Essay by Stefaan G. Verhulst, Lisa T. Moretti, Hannah Chafetz and Alex Fischer: “…How can philanthropies move in a more deliberate yet responsible manner toward using data to advance their goals? The purpose of this article is to propose an overview of existing and potential qualitative and quantitative data innovations within the philanthropic sector. In what follows, we examine four areas where there is a need for innovation in how philanthropy works, and eight pathways for the responsible use of data innovations to address existing shortcomings.
Four areas for innovation
In order to identify potential data-led solutions, we need to begin by understanding current shortcomings. Through our research, we identified four areas within philanthropy that are ripe for data-led innovation:
- First, there is a need for innovation in the identification of shared questions and overlapping priorities among communities, public service, and philanthropy. The philanthropic sector is well placed to enable a new combination of approaches, products, and processes while still enabling communities to prioritize the issues that matter most.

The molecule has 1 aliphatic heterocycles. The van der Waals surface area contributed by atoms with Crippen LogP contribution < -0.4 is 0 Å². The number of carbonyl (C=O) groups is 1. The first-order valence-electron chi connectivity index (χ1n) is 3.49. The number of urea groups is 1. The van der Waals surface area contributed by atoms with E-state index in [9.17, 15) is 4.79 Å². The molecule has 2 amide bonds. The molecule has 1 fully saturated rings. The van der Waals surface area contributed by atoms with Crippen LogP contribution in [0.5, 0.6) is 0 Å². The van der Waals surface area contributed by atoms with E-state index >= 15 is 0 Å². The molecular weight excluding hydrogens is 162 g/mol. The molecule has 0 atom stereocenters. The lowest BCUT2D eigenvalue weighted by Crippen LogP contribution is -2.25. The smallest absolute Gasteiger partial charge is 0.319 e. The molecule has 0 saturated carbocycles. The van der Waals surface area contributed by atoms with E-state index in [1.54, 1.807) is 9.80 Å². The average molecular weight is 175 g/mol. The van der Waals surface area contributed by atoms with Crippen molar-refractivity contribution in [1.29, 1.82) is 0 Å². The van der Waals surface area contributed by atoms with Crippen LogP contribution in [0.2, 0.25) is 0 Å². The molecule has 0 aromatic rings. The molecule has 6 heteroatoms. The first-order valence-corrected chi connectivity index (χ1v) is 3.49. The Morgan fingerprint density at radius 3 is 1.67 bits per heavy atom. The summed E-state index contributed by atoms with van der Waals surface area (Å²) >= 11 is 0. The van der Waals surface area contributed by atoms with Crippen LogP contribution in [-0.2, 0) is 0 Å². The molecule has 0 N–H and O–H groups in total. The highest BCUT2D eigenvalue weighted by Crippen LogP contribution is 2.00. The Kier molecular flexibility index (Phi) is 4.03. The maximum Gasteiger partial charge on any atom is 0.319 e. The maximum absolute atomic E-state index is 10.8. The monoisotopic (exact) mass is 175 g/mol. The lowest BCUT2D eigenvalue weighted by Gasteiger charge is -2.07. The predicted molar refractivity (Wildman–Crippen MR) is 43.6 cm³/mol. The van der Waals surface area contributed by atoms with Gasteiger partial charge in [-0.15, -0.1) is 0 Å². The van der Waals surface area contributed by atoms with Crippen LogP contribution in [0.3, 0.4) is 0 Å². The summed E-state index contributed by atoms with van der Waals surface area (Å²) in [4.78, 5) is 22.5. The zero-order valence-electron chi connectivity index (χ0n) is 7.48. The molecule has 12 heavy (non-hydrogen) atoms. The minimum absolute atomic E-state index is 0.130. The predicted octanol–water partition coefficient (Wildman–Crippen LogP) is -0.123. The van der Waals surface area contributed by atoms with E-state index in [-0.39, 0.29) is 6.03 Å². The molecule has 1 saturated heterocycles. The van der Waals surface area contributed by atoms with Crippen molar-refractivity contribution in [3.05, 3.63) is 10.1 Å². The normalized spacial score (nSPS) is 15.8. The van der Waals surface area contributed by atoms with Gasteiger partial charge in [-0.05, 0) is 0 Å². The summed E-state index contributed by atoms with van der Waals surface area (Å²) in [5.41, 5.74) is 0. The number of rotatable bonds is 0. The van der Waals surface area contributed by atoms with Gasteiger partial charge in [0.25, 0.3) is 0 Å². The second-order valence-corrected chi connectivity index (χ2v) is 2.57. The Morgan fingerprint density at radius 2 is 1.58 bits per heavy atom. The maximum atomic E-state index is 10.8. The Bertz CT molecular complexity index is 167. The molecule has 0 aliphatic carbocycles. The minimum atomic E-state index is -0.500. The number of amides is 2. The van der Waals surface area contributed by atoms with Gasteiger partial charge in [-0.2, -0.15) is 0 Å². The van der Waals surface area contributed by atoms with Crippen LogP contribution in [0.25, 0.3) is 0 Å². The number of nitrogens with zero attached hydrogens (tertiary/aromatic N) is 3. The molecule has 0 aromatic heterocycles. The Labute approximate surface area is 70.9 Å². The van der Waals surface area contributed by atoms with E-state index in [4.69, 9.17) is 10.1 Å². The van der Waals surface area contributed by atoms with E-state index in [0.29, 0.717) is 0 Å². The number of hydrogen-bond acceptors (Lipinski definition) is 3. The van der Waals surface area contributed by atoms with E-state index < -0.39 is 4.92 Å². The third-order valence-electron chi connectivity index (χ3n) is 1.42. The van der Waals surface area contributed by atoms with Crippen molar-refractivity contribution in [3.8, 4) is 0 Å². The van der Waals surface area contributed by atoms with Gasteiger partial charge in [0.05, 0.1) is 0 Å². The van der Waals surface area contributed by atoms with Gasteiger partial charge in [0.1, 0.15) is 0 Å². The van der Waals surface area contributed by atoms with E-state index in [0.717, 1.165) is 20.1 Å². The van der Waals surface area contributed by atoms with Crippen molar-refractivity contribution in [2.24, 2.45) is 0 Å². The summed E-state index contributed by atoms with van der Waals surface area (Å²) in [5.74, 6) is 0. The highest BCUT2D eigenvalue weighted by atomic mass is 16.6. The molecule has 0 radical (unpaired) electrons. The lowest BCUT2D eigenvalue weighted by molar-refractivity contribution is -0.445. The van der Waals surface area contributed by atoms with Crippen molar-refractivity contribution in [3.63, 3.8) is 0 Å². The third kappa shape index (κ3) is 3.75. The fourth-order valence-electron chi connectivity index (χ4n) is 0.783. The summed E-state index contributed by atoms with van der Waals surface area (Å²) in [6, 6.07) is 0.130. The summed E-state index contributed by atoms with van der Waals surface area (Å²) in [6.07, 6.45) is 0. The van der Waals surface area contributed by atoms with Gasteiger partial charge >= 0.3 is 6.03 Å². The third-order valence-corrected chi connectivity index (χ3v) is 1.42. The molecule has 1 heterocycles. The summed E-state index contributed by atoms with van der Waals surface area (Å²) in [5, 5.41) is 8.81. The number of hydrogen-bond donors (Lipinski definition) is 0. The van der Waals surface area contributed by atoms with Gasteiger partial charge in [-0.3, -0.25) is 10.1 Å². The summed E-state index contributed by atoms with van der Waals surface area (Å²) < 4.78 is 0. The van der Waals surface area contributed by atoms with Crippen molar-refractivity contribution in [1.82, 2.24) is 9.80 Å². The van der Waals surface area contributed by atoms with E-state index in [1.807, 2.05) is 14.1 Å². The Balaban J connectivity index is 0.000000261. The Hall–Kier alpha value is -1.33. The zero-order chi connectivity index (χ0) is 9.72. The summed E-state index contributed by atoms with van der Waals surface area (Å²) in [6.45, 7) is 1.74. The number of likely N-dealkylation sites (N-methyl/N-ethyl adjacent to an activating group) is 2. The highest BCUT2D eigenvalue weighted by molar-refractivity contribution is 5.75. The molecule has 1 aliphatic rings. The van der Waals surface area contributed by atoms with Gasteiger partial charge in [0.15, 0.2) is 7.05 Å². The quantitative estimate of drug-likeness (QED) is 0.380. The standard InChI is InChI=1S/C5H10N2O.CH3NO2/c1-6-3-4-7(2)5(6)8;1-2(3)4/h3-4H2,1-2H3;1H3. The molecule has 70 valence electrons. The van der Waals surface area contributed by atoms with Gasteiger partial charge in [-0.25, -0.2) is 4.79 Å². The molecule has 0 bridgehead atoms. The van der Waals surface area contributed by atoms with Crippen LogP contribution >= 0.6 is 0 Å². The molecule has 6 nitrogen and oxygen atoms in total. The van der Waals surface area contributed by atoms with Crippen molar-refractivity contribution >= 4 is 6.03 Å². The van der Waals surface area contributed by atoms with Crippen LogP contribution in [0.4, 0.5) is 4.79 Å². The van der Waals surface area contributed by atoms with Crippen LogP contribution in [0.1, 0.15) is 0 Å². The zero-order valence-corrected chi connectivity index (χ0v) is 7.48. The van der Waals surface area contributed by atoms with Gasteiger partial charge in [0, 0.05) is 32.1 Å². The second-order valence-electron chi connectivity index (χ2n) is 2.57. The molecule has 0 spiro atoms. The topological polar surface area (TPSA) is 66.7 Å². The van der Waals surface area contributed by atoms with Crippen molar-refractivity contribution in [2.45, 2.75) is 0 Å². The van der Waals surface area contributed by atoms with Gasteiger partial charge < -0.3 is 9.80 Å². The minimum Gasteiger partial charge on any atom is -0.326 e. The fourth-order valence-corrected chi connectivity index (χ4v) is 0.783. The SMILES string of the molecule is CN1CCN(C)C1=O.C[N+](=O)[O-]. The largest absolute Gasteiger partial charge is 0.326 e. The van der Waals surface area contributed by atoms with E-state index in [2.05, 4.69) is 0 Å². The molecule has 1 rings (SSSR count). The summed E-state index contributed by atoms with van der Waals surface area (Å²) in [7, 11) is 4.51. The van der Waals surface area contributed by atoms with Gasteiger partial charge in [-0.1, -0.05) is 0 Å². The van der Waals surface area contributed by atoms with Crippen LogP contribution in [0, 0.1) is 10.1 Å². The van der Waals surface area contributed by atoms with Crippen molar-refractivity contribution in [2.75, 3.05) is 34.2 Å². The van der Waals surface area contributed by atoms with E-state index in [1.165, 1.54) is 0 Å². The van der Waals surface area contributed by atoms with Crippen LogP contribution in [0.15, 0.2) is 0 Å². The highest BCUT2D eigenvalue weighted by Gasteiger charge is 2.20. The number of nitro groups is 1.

- Second, there is a need to improve coordination and transparency across the sector. Even when shared priorities are identified, there often remains a large gap between the imperatives of building common agendas and the ability to act on those agendas in a coordinated and strategic way. New ways to collect and generate cross-sector shared intelligence are needed to better design funding strategies and make difficult trade-off choices.
- Third, reliance on fixed-project-based funding often means that philanthropists must wait for impact reports to assess results. There is a need to enable iteration and adaptive experimentation to help foster a culture of greater flexibility, agility, learning, and continuous improvement.
- Lastly, innovations for impact assessments and accountability could help philanthropies better understand how their funding and support have impacted the populations they intend to serve.
Needless to say, data alone cannot address all of these shortcomings. For true innovation, qualitative and quantitative data must be combined with a much wider range of human, institutional, and cultural change. Nonetheless, our research indicates that when used responsibly, data-driven methods and tools do offer pathways for success. We examine some of those pathways in the next section.
Eight pathways for data-driven innovations in philanthropy